Workflow management is of great value for companies since today they have to confront a highly competitive environment, and are in need of reducing costs and swiftly developing new services and products. These demands cannot be met without reconsidering and optimising the way of doing business, developing policy and modifying information systems and applications. Workflow technology facilitates this constant evolution, providing methodologies and software to support: (i) the modelling of processes as workflow specifications, (ii) reengineering business processes in order to optimise them and (iii) workflow automation to generate an implementation from applications.Tourism related organisations and business, like any other type of enterprise, can benefit from this technology and obtain greater efficiency. This will translate into increased customer satisfaction and better efficiency in the developed processes. In this work we intend to apply workflow technology to the management of a hotel by identifying processes. tasks and methods employed in the hotel industry. First we will gain an understanding of the processes involved in hotel management and then model them, from the moment of booking in, to the customer checking out. Thus, our objectives are: (i) to introduce workflow technology and (ii) to apply it to the tourism sector, specifically to a hotel.

A. Aguayo, J. L. Caro, A. Guevara, L. González

Edite - A Natural Language Interface to Databases A new dimension for an old approach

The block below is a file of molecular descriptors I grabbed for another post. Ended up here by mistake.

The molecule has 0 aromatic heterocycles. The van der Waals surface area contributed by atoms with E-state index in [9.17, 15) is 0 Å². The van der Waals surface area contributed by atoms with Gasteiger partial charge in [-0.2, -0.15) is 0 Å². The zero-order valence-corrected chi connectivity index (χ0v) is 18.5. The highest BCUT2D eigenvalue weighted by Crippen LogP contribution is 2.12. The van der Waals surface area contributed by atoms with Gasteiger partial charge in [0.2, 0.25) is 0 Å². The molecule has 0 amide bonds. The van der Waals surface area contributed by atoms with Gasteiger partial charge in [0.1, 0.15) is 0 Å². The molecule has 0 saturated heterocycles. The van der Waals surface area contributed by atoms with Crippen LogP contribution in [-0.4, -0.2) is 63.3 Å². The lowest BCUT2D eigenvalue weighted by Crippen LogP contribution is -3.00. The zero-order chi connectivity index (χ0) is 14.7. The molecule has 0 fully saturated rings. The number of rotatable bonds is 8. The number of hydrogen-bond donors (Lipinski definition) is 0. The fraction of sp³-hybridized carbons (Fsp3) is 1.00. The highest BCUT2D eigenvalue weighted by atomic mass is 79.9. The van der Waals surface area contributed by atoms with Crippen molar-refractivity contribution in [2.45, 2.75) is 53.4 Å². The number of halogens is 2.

This article presents the Edite system, a Natural Language Interface for Databases (NLIDB), that tries to explore the advantages of joining natural language processing with the expressiveness of graphical interfaces. In order to guarantee a permanent adaptation of this type of solution to a dynamic domain one should consider two critical fundamental factors: extensibility and portability.An overview of the system architecture is presented, emphasising those choices that were imposed by the demands of portability and extensibility. Several general problems of natural language processing that were faced in constructing the system are discussed. Future work is highlighted.

Paulo Reis, João Matias, Nuno Mamede

Some Applications of the Multimedia Geographical Information Systems in Tourism

Multimedia enters all computer applications bringing new and powerful capabilities. It has also found its natural place in Geographical Information Systems (GIS). In this paper, basic principles of including multimedia into GIS and several capabilities for applying multimedia and GIS in tourism are discussed. Also, MS Windows multimedia support mechanisms and their application in GINIS-Agency, a multimedia GIS software for tourism, is presented.

Dejan Rančić, Slobodanka Djordjević-Kajan, Leonid Stoimenov, Vladimir Tošić

Strategy Workshop

Information Age and Tourism

The rapid advances in the fields of information technology and telecommunications are conducting the changes in economic, socio and business patterns of behaviour. Data and information are elementary to the new economic and trade foundations. Without them - and one can be driven out of business fast! Obviously the changes are fast and knowledge economy is taking over the leadership.

Jaro Berce

Backmatter